By Jill McDonough
Alphabet de la Guerre is a picture book from Brussels, Pour
les Grands et les Petits. No date, just WWI. We still think this
is what war is: canteens, broad shoulders, helmets
shining. Boots, so much barbed wire. A is for Aviation. B,
Barbelés, scene of concertina wire. C is for Canon; D, Drapeau.
The pictured men are carved from wood. Tired, hulking, hefting
shells, kissing the red fringe of a flag. E: Elisabeth, a sister
of mercy, tenderly tending a jaundiced bandaged man. G
for Grenadiers, a helmeted soldier lobbing one toward
red flames, smoke, a barricade. H is for Héros: one
grim man handing a medal to another. Pink cheeks, half
blinded by bandage, his mouth too uncertain to be O.
Incendie: a line of refugee faces, babies, hands crowding
the frame from a ruined village, flickers of smoke, of flame.
L: Lance-Flammes, a gas-masked figure's new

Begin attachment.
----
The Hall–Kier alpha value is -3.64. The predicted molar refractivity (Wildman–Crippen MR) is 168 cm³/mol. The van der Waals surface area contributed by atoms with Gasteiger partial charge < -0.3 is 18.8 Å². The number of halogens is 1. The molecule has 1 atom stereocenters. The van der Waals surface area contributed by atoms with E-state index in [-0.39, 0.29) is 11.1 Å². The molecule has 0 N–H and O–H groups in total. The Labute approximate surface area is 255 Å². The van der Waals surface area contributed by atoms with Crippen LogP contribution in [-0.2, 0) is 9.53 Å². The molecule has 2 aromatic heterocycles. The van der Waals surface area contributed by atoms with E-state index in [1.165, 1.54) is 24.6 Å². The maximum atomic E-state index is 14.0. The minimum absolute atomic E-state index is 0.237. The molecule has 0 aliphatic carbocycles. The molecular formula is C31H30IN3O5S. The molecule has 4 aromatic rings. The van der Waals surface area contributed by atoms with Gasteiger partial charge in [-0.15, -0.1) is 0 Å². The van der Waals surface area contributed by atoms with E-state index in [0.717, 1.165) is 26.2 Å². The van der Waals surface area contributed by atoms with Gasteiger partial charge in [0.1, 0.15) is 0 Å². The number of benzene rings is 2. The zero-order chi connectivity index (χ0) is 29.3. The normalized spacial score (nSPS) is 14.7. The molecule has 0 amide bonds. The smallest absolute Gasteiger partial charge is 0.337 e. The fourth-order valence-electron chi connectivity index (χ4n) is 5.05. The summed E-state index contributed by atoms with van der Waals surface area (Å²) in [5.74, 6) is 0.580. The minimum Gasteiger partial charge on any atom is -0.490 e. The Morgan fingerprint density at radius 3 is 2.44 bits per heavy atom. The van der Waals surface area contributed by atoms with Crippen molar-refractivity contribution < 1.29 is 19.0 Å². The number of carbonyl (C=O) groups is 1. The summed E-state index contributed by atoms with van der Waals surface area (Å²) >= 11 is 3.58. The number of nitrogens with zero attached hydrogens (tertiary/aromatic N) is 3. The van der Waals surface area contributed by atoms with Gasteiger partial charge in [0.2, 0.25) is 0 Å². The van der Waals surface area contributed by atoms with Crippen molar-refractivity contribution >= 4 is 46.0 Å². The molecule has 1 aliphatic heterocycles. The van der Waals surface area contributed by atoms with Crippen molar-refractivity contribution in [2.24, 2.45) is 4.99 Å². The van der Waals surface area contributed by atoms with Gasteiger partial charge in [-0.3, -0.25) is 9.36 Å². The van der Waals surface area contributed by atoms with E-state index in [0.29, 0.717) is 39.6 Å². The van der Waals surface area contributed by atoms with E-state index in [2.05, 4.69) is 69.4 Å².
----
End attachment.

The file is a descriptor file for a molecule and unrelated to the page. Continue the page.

flamethrower, boxy and mean. The freshest tech they had
then, out there shooting, saving lives. We still recognize Tank,
Union, Waggonet full of shells. But now we're all alphabet:
NSA, CIA, V for the failed VA. P is for Private Contractors,
for Predator, B for Black Ops, Black Sites. G for Guantanamo,
A for Abu Ghraib, R for Ravens, for Reapers, our remote
control avatars, hovering far from our American home.
Jill McDonough’s books of poems include Habeas Corpus (Salt, 2008), Where You Live (Salt, 2012), and Reaper (Alice James, 2017). The recipient of three Pushcart prizes and fellowships from the Lannan Foundation, NEA, NYPL, FAWC, and Stanford, her work appears in Slate, The Threepenny Review, and Best American Poetry. She teaches in the MFA program at UMass-Boston and directs 24PearlStreet, the Fine Arts Work Center online. Her fifth poetry collection, Here All Night, is forthcoming from Alice James Books.